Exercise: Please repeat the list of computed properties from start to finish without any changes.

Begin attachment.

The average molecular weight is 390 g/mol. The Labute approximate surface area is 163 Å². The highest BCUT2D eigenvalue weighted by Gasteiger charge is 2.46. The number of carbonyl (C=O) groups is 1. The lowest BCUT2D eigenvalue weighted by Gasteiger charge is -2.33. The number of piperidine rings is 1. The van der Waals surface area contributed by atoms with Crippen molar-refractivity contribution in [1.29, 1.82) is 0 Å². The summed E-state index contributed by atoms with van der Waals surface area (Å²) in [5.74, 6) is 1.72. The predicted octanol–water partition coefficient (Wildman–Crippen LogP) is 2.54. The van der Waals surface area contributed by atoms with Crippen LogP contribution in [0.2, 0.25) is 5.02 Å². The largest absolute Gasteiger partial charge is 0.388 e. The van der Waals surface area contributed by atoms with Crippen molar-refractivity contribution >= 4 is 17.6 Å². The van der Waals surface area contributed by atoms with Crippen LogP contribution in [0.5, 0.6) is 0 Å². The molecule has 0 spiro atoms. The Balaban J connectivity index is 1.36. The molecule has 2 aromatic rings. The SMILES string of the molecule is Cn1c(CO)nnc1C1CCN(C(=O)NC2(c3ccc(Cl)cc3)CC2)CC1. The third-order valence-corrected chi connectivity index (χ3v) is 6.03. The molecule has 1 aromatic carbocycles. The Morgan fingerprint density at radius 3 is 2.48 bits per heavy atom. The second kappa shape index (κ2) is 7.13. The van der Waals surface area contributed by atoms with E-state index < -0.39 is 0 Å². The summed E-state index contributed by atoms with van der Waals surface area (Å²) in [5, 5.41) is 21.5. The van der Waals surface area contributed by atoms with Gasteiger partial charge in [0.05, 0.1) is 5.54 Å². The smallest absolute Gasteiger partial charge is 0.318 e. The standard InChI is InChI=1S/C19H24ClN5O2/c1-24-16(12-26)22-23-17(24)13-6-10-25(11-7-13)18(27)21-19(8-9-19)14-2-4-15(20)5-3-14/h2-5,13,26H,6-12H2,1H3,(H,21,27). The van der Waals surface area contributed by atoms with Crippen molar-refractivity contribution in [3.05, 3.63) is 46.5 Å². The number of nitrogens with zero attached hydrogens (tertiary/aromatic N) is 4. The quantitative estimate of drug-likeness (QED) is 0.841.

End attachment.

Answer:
The average molecular weight is 390 g/mol. The Labute approximate surface area is 163 Å². The highest BCUT2D eigenvalue weighted by Gasteiger charge is 2.46. The number of carbonyl (C=O) groups is 1. The lowest BCUT2D eigenvalue weighted by Gasteiger charge is -2.33. The number of piperidine rings is 1. The van der Waals surface area contributed by atoms with Crippen molar-refractivity contribution in [1.29, 1.82) is 0 Å². The summed E-state index contributed by atoms with van der Waals surface area (Å²) in [5.74, 6) is 1.72. The predicted octanol–water partition coefficient (Wildman–Crippen LogP) is 2.54. The van der Waals surface area contributed by atoms with Crippen LogP contribution in [0.2, 0.25) is 5.02 Å². The largest absolute Gasteiger partial charge is 0.388 e. The van der Waals surface area contributed by atoms with Crippen molar-refractivity contribution >= 4 is 17.6 Å². The van der Waals surface area contributed by atoms with Crippen LogP contribution in [0.5, 0.6) is 0 Å². The molecule has 0 spiro atoms. The Balaban J connectivity index is 1.36. The molecule has 2 aromatic rings. The SMILES string of the molecule is Cn1c(CO)nnc1C1CCN(C(=O)NC2(c3ccc(Cl)cc3)CC2)CC1. The third-order valence-corrected chi connectivity index (χ3v) is 6.03. The molecule has 1 aromatic carbocycles. The Morgan fingerprint density at radius 3 is 2.48 bits per heavy atom. The second kappa shape index (κ2) is 7.13. The van der Waals surface area contributed by atoms with E-state index < -0.39 is 0 Å². The summed E-state index contributed by atoms with van der Waals surface area (Å²) in [5, 5.41) is 21.5. The van der Waals surface area contributed by atoms with Gasteiger partial charge in [0.05, 0.1) is 5.54 Å². The smallest absolute Gasteiger partial charge is 0.318 e. The standard InChI is InChI=1S/C19H24ClN5O2/c1-24-16(12-26)22-23-17(24)13-6-10-25(11-7-13)18(27)21-19(8-9-19)14-2-4-15(20)5-3-14/h2-5,13,26H,6-12H2,1H3,(H,21,27). The van der Waals surface area contributed by atoms with Crippen molar-refractivity contribution in [3.05, 3.63) is 46.5 Å². The number of nitrogens with zero attached hydrogens (tertiary/aromatic N) is 4. The quantitative estimate of drug-likeness (QED) is 0.841.